Transformer question

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I have a 14V centre tap transformer which was connected to an
amplifier board in parallel. I connected the two AC outputs together
so I could use it with another project but I couldn't get a reading on
the multimeter. Do these only work in parallel? Why would it only give
me a reading when measuring the two AC outs seperate?

I am also thinking about getting a 9-0-9V toroidal from Altronics but
want to use it was a single voltage supply. Can I join the two 9V
outputs together to make 18V?

Thank you.

Re: Transformer question

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**  Bet there were a couple of diodes involves in that example.

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**  That is just what happens.

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**  Because the two AC voltages have opposite polarity.

 At each point in time, the voltage on one terminal is of the opposite sign
to the other.

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**  You do NOT do that   -  the two 9 volt wires will measure 18 volts from
one to the other.

 The situation is no more complicated than with a couple of  1.5 volt cells
in a torch handle  -  the transformer centre tap is similar to the spot
where the top of one cell touches the base of the other.

..............    Phil

Re: Transformer question

On Sun, 20 Mar 2005 20:46:53 +1100, "Phil Allison"

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Ok. What if I first pass both AC outputs through diodes so it it then
DC, and then connect the two DC outputs together. That would be OK
wouldn't it?


Re: Transformer question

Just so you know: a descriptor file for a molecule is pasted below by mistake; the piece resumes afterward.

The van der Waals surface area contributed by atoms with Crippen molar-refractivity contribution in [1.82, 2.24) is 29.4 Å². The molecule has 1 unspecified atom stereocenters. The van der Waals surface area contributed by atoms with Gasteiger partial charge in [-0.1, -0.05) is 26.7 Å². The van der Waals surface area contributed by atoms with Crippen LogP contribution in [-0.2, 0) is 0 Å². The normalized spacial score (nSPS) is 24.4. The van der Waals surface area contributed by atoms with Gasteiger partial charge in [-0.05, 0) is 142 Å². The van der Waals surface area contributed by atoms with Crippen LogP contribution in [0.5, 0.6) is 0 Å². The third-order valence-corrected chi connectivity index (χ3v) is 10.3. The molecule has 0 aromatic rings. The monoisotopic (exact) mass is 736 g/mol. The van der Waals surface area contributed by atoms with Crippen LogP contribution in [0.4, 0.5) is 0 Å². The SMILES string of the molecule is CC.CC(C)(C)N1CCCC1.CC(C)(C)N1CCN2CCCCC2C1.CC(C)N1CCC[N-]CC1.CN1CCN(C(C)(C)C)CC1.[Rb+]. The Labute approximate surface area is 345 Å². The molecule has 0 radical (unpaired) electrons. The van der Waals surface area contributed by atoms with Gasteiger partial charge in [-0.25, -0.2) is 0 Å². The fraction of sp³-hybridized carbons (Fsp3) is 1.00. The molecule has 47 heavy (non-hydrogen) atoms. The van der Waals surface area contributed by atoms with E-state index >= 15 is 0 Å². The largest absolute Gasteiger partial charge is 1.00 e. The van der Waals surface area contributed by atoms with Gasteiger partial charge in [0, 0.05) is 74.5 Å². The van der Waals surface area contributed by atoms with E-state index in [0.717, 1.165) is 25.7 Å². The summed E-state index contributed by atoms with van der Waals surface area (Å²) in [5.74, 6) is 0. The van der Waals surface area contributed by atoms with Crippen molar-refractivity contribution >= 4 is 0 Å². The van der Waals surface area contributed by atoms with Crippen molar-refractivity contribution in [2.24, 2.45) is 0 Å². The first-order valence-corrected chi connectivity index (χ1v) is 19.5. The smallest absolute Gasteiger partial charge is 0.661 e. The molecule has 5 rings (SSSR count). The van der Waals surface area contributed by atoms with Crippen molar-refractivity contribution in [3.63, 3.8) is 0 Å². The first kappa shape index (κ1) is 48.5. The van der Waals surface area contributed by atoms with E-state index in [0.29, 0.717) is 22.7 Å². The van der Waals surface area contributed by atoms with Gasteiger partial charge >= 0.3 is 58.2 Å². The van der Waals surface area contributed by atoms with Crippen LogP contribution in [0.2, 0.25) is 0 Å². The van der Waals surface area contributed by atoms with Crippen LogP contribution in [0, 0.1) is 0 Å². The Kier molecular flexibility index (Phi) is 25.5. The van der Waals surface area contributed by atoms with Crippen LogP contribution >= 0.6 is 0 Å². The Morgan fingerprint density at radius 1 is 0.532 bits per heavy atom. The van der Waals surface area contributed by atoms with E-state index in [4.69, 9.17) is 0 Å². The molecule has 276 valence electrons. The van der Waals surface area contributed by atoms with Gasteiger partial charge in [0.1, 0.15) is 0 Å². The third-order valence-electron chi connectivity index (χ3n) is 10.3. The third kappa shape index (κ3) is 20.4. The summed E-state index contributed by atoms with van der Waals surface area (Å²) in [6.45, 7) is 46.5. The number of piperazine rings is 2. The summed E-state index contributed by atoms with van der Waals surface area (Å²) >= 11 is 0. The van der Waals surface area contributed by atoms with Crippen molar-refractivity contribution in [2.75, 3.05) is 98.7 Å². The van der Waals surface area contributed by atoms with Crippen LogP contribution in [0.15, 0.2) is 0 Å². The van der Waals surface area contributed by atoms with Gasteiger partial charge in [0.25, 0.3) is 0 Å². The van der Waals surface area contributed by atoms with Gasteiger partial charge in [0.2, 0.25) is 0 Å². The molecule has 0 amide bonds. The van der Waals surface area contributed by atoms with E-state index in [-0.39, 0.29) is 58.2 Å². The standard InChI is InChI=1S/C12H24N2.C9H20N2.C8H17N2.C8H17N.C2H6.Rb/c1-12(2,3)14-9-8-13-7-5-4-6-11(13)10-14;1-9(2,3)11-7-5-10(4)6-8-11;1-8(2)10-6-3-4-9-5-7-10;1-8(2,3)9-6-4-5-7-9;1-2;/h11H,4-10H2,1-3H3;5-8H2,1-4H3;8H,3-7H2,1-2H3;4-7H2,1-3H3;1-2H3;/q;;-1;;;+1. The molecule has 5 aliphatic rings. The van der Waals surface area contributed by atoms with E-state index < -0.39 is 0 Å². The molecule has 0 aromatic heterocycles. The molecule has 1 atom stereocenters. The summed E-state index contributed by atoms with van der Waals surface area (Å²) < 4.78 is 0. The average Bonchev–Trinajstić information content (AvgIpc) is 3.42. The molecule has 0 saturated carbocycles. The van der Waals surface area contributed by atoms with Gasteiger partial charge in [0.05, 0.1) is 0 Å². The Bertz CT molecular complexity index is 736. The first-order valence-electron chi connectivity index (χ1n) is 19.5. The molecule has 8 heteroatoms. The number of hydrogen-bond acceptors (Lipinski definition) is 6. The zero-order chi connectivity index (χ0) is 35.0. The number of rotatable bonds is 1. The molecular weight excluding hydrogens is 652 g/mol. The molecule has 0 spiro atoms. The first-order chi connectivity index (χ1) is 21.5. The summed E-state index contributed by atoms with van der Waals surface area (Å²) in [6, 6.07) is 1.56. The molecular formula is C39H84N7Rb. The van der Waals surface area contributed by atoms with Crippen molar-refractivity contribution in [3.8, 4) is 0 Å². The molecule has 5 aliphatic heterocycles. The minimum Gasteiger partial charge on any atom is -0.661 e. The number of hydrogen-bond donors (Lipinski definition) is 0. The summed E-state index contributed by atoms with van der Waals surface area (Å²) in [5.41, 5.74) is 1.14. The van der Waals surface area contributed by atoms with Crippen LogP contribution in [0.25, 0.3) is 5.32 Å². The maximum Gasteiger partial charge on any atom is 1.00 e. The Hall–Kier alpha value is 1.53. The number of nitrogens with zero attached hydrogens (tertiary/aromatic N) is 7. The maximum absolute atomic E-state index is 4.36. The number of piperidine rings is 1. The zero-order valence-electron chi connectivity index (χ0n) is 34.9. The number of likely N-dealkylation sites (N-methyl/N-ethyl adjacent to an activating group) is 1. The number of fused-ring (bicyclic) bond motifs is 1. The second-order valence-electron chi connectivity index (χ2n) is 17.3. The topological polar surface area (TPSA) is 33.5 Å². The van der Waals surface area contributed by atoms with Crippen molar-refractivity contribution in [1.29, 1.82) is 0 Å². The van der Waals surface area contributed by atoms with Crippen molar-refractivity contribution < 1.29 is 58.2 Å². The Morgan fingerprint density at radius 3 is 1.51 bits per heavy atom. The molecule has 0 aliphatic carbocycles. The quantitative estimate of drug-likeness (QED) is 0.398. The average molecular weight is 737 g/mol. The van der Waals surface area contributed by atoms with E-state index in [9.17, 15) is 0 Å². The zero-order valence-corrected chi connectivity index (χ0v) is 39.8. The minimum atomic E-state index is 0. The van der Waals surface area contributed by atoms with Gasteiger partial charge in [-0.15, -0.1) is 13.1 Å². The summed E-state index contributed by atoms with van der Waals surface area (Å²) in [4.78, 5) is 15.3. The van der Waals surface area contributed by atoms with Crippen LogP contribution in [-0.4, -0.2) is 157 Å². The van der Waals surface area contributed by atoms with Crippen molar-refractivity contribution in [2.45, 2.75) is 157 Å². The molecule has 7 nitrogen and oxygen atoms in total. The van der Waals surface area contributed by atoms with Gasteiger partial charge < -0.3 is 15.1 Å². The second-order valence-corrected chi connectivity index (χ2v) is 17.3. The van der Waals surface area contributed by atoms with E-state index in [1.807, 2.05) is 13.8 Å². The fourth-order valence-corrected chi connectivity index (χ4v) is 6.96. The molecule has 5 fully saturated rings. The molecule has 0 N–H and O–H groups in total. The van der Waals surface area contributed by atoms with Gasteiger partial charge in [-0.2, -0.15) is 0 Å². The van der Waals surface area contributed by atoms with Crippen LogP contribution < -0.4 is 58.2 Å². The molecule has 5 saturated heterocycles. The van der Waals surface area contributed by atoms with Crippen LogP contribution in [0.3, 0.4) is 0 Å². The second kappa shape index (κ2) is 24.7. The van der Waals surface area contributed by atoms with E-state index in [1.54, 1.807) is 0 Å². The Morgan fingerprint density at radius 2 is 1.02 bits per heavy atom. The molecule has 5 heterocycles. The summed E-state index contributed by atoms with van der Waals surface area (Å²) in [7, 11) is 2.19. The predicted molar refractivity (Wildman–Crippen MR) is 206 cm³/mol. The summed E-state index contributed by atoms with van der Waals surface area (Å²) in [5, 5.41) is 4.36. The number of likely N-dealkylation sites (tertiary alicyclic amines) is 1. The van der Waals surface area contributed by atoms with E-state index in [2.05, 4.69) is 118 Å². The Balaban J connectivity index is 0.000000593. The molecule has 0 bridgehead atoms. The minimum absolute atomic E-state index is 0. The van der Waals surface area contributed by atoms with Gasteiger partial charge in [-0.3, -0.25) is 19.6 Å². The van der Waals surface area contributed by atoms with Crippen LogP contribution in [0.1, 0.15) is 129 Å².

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If you want to get 18v from a 9-0-9 transformer then connect one of
the 9 v leads to ground and the other 9v lead will be actually 18v
(and the 0v lead/centre tap will be at 9v).  

You can also put a bridge rectifer across the two 9v leads (take one ~
or AC terminal of the bridge to one of the 9v leads and take the other
~ or AC terminal to the other 9v lead - ignore and insulate the 0v


Jenal Communications
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Re: Transformer question

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The outputs of a centre tapped transformer cannot normally be connected
together - there is usually only one seconday winding on the transformer,
with a connection to the center of this winding (called the center tap), not
two separate secondary windings.  So essentially, in your case (assuming
from your description), the transformer has a 28V secondary winding with a
tap in the middle (at 14 V).  Connecting two transformer outputs in parallel
could be a good way of stuffing it.  From your description you sound like
you're connecting the outputs of some interposing circuitry - what's
probably happening is some protective circuitry is killing the output to
protect against the dead short on the outputs (hence no volts when connected
together, but volts when separate).

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If its a center tap (which it seems to be) you don't need to connect the two
9V outputs - just use the +9 & -9 V ends as they are the two ends of the 18V



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